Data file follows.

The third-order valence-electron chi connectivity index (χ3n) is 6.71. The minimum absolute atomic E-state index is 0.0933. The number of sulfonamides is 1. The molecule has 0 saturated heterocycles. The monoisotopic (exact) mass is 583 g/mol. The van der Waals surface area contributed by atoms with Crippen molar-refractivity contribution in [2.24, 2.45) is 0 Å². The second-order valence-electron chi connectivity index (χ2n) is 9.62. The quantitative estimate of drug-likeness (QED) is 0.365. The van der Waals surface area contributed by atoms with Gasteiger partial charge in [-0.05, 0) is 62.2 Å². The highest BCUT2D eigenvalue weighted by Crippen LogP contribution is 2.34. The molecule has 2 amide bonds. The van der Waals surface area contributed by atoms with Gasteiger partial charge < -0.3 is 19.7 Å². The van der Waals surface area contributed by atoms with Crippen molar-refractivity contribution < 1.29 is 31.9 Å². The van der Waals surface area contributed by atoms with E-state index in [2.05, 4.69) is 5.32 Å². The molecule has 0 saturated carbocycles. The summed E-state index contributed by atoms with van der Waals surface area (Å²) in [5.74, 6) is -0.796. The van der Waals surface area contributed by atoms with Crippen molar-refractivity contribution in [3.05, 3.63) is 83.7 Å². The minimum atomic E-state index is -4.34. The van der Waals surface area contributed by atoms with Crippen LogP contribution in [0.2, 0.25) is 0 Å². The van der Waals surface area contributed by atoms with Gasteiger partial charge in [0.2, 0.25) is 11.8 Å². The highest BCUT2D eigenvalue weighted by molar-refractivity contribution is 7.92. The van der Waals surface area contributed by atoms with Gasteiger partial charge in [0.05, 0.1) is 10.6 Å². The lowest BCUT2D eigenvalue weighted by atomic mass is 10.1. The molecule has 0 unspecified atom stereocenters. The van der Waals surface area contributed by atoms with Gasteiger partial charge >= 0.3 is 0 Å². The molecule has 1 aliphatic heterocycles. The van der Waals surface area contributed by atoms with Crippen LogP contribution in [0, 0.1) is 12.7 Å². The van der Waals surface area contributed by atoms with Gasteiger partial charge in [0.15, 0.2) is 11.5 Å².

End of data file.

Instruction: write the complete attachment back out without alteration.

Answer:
The third-order valence-electron chi connectivity index (χ3n) is 6.71. The minimum absolute atomic E-state index is 0.0933. The number of sulfonamides is 1. The molecule has 0 saturated heterocycles. The monoisotopic (exact) mass is 583 g/mol. The van der Waals surface area contributed by atoms with Crippen molar-refractivity contribution in [2.24, 2.45) is 0 Å². The second-order valence-electron chi connectivity index (χ2n) is 9.62. The quantitative estimate of drug-likeness (QED) is 0.365. The van der Waals surface area contributed by atoms with Gasteiger partial charge in [-0.05, 0) is 62.2 Å². The highest BCUT2D eigenvalue weighted by Crippen LogP contribution is 2.34. The molecule has 2 amide bonds. The van der Waals surface area contributed by atoms with Gasteiger partial charge < -0.3 is 19.7 Å². The van der Waals surface area contributed by atoms with Crippen molar-refractivity contribution < 1.29 is 31.9 Å². The van der Waals surface area contributed by atoms with E-state index in [2.05, 4.69) is 5.32 Å². The molecule has 0 saturated carbocycles. The summed E-state index contributed by atoms with van der Waals surface area (Å²) in [5.74, 6) is -0.796. The van der Waals surface area contributed by atoms with Crippen molar-refractivity contribution in [3.05, 3.63) is 83.7 Å². The minimum atomic E-state index is -4.34. The van der Waals surface area contributed by atoms with Crippen LogP contribution in [0.2, 0.25) is 0 Å². The van der Waals surface area contributed by atoms with Gasteiger partial charge in [0.2, 0.25) is 11.8 Å². The highest BCUT2D eigenvalue weighted by molar-refractivity contribution is 7.92. The van der Waals surface area contributed by atoms with Gasteiger partial charge in [0.05, 0.1) is 10.6 Å². The lowest BCUT2D eigenvalue weighted by atomic mass is 10.1. The molecule has 0 unspecified atom stereocenters. The van der Waals surface area contributed by atoms with Gasteiger partial charge >= 0.3 is 0 Å². The molecule has 1 aliphatic heterocycles. The van der Waals surface area contributed by atoms with Crippen LogP contribution in [0, 0.1) is 12.7 Å². The van der Waals surface area contributed by atoms with Gasteiger partial charge in [0.15, 0.2) is 11.5 Å².